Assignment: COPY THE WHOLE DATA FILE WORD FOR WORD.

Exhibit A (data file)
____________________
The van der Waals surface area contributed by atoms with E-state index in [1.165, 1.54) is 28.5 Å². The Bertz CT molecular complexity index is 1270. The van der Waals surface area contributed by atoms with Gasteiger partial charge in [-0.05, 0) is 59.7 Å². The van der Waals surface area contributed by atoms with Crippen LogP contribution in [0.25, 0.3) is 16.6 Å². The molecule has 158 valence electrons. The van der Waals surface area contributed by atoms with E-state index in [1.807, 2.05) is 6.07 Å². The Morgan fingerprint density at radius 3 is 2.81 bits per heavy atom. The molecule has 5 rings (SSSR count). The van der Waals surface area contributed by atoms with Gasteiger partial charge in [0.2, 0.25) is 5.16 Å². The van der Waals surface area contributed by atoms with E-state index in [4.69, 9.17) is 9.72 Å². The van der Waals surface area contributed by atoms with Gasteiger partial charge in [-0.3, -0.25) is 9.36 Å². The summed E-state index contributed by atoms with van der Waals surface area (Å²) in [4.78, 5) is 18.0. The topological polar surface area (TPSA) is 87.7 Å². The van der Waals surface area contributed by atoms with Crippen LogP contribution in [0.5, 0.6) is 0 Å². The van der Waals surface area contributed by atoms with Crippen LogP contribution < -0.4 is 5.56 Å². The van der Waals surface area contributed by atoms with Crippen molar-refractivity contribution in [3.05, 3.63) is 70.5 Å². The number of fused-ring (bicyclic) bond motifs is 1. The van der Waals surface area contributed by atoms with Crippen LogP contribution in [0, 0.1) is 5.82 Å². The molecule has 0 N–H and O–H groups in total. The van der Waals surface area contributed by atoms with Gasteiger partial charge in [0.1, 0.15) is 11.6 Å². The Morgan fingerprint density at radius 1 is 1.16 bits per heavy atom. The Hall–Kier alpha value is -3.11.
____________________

The van der Waals surface area contributed by atoms with E-state index in [1.165, 1.54) is 28.5 Å². The Bertz CT molecular complexity index is 1270. The van der Waals surface area contributed by atoms with Gasteiger partial charge in [-0.05, 0) is 59.7 Å². The van der Waals surface area contributed by atoms with Crippen LogP contribution in [0.25, 0.3) is 16.6 Å². The molecule has 158 valence electrons. The van der Waals surface area contributed by atoms with E-state index in [1.807, 2.05) is 6.07 Å². The Morgan fingerprint density at radius 3 is 2.81 bits per heavy atom. The molecule has 5 rings (SSSR count). The van der Waals surface area contributed by atoms with Gasteiger partial charge in [0.2, 0.25) is 5.16 Å². The van der Waals surface area contributed by atoms with E-state index in [4.69, 9.17) is 9.72 Å². The van der Waals surface area contributed by atoms with Gasteiger partial charge in [-0.3, -0.25) is 9.36 Å². The summed E-state index contributed by atoms with van der Waals surface area (Å²) in [4.78, 5) is 18.0. The topological polar surface area (TPSA) is 87.7 Å². The van der Waals surface area contributed by atoms with Crippen LogP contribution in [0.5, 0.6) is 0 Å². The van der Waals surface area contributed by atoms with Crippen LogP contribution < -0.4 is 5.56 Å². The van der Waals surface area contributed by atoms with Crippen molar-refractivity contribution in [3.05, 3.63) is 70.5 Å². The number of fused-ring (bicyclic) bond motifs is 1. The van der Waals surface area contributed by atoms with Crippen LogP contribution in [0, 0.1) is 5.82 Å². The molecule has 0 N–H and O–H groups in total. The van der Waals surface area contributed by atoms with Gasteiger partial charge in [0.1, 0.15) is 11.6 Å². The Morgan fingerprint density at radius 1 is 1.16 bits per heavy atom. The Hall–Kier alpha value is -3.11.